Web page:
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Archive for April 2007

Another invisible kid

This one, though, might be having some fun:

Maya (Kavya Madhavan) is an investigative journalist working for New India television. She is also a social crusader and a runs an orphanage for destitute children at her home. Her boss Radha Ramanan (Mukesh) has an eye on her, but she is fiercely independent. Her neighbour is a renowned international scientist Sekharan (Jackie Shroff). One of the mischievous boys in her orphanage Devan (Master Devan) drinks a green potion made by Sekharan, and he becomes invisible!

Athisayan is just out in India, and unfortunately I don’t speak a word of Malayalam, but I suspect this is enough of a kidflick for me to be able to follow it just from the visuals; hey, it almost works for Bollywood musicals.

(Via varnachitram.)

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Drama in the shadows

Now You See Me, Now You Don’t by Hungarian director Attila Szász is a 30-minute short with a full measure of terror, at least judging by the trailer. From the official synopsis:

But this day is different. This day Dad brings something home from the lab. And the next morning … Alex becomes invisible. Is it possible that a father makes his own son disappear? Or is there any other explanation? An unthinkable one… An unbearable one…

Szász’ visuals are stunning, and the score is equally compelling. Now You See Me has made the festival circuit a couple of times since its 2005 release; I’m hoping for a chance to see it myself.

(Seen at DirectorsNotes.com.)

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Practical applications of invisibility

Yes, there are some, and not just in warfare. Dafydd ab Hugh surveys the scene, and I have to admit, I like this idea:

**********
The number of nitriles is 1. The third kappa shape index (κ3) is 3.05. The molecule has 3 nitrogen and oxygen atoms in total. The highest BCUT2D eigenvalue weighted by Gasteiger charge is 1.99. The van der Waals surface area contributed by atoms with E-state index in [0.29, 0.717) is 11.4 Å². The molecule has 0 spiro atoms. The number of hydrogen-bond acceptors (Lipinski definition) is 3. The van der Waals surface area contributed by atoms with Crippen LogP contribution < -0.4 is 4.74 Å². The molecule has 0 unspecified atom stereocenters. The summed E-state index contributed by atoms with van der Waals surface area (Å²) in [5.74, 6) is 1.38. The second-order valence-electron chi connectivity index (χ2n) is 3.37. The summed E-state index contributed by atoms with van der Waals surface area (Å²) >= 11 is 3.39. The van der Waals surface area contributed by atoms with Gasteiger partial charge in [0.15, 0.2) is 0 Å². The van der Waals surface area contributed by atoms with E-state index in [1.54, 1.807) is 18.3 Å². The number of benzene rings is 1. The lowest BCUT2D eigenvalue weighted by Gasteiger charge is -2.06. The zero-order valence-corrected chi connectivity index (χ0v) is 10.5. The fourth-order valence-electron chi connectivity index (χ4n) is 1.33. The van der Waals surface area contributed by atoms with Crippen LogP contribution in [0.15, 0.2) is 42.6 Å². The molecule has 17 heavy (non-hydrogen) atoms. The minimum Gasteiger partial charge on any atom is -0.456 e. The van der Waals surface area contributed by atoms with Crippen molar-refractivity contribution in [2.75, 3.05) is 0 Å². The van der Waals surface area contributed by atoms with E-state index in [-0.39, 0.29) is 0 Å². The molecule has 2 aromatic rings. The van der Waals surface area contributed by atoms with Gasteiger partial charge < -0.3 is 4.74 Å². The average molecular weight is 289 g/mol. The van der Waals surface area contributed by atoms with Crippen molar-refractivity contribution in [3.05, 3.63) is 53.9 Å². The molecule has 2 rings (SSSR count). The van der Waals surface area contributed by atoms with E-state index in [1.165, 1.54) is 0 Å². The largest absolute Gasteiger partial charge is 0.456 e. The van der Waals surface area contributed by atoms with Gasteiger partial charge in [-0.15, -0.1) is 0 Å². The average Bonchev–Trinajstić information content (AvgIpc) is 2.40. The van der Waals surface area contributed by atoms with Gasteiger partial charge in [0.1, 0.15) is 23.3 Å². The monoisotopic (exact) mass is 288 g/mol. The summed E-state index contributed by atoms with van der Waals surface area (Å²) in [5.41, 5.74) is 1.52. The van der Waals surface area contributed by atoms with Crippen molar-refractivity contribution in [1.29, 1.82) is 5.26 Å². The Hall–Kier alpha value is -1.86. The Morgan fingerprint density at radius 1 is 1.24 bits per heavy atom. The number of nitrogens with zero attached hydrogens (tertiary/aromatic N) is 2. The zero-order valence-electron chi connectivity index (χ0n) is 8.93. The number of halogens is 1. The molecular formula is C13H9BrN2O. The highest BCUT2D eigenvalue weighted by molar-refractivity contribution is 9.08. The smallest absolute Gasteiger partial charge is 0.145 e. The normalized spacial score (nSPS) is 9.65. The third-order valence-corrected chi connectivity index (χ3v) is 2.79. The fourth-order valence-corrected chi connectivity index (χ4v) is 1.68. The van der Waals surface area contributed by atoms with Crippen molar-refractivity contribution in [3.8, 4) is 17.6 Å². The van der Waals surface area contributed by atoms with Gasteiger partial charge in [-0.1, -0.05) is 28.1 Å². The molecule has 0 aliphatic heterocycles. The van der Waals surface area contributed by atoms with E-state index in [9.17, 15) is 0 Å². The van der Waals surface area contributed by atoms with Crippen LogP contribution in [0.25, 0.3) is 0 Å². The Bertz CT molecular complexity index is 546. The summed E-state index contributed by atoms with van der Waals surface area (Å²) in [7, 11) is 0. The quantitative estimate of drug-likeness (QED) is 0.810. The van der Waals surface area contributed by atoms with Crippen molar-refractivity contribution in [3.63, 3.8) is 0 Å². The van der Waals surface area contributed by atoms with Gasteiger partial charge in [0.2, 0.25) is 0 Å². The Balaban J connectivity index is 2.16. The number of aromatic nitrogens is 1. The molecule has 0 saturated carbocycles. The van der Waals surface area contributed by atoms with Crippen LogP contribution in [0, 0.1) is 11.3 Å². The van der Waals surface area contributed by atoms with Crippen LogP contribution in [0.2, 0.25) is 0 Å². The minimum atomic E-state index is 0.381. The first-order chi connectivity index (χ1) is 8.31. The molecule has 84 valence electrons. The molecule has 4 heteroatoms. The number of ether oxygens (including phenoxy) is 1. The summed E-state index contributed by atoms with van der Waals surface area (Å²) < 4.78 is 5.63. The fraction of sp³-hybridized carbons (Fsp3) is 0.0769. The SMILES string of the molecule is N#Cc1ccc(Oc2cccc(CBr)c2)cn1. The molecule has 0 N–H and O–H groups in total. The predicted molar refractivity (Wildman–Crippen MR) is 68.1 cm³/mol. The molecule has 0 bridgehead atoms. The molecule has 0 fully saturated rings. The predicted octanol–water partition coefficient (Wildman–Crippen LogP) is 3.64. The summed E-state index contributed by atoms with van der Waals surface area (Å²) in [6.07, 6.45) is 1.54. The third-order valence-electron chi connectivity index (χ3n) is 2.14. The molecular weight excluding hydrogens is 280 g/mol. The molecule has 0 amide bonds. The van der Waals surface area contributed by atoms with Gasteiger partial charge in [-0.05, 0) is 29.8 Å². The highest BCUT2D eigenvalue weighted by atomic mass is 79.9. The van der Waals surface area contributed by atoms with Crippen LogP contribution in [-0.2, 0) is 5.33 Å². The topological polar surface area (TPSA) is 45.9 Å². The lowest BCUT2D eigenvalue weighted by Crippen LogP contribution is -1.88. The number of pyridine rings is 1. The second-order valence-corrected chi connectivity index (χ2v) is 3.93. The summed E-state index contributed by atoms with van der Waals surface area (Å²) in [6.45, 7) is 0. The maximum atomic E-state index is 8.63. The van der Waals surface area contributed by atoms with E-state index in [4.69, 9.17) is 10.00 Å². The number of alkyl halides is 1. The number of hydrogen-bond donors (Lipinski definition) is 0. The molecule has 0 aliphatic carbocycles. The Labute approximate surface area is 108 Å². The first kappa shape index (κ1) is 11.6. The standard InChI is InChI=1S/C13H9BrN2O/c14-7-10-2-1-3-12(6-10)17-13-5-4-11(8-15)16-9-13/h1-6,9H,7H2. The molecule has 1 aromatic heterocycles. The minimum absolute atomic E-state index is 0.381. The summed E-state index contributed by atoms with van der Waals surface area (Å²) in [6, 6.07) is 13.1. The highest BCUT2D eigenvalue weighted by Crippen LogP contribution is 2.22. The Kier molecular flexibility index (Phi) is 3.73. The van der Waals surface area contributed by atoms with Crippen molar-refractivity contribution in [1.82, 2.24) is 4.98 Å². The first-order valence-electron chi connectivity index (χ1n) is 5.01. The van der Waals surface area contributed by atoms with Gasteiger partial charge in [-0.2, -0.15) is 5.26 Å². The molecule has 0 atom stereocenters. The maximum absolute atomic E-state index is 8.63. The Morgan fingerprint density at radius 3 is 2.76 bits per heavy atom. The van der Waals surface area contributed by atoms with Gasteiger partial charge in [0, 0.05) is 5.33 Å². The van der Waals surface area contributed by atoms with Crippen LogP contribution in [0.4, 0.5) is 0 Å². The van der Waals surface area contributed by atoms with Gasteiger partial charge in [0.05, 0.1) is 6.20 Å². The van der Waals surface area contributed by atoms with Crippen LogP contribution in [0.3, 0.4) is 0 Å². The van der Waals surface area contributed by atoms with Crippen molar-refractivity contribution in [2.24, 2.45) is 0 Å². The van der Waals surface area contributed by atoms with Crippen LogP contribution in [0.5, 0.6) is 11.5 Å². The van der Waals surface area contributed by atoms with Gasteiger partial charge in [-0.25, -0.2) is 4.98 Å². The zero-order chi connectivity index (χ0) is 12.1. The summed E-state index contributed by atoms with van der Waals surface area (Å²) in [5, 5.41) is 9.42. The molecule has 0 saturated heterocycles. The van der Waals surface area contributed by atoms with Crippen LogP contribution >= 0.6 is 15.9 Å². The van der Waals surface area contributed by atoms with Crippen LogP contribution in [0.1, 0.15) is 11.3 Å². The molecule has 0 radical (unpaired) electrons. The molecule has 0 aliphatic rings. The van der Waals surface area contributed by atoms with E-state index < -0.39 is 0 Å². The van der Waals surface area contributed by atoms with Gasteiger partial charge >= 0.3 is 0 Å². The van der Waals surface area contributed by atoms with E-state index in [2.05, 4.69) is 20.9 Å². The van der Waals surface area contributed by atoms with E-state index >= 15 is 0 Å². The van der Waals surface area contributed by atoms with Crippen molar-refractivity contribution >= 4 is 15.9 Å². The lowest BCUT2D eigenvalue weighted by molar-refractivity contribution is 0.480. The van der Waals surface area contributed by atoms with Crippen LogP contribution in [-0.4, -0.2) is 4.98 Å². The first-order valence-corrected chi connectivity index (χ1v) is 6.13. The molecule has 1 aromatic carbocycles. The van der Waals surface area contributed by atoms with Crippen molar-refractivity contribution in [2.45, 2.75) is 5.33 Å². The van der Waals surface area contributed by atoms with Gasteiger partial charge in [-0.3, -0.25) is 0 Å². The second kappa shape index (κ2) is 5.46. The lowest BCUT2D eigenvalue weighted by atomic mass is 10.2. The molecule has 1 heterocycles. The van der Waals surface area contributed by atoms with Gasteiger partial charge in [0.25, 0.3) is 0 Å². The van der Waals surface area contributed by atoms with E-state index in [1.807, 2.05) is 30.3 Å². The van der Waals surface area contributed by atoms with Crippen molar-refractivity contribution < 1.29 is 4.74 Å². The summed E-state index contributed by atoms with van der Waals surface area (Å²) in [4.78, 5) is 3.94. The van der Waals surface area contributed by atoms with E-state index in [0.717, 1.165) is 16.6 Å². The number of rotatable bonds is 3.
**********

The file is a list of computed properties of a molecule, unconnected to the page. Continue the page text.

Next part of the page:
How about movable, removable windows? If you could create an invisible section of any size or shape in a wall, simply by activating the nanobristles in that area, then you could turn windows on when you want them, move them around for aesthetic or other reasons, then turn them off when you retire for the night.

Windows would no longer be “weak points” for a burglar to enter; they would be walls, just like all the other walls. And depending on how well you can fine-tune the field, you might be able to select any of a number of preset “opacity designs,” similar to hand-carved window lattices… or even design your own.

The decorators are going to eat this up. Count on it.

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What’s with all the clothes?

There are those who have wondered how looking at empty clothing could possibly be a turn-on. Irishjoe23 on deviantART explains it here.

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Going unnoticed

You may remember Marcie Ross (played by Clea DuVall) from the Buffyverse: she was an otherwise-normal student who was overlooked so often that eventually she literally vanished, at which point she decided to avenge herself on everyone.

Now there’s a Japanese spin on this sort of story:

A very different tone from samurai drama and violent horror is struck by Kazuhiro Okamoto’s TRANSLUCENT, the story of an introverted junior-high school girl named Shizuka, who one day begins to turn literally invisible as well. The mysterious disease, whose cause, cure, and path of contagion are all unknown as the story begins, becomes a metaphor in the ordinary lives of the students in her class as they try to work their way through their relationships and friendships. Although not considered a shojo manga in Japan, Dark Horse believes TRANSLUCENT is a title, like OH MY GODDESS!, that will also interest shojo readers in America. Writer and artist Okamoto knows how important surfaces are to people — especially at this time in people’s lives — and TRANSLUCENT’s shifting variables between what people can see, what people think they see, and what people wish to see in themselves and others makes for a manga of emotional sensitivity.

According to MangaBlog, Translucent is due out this summer.

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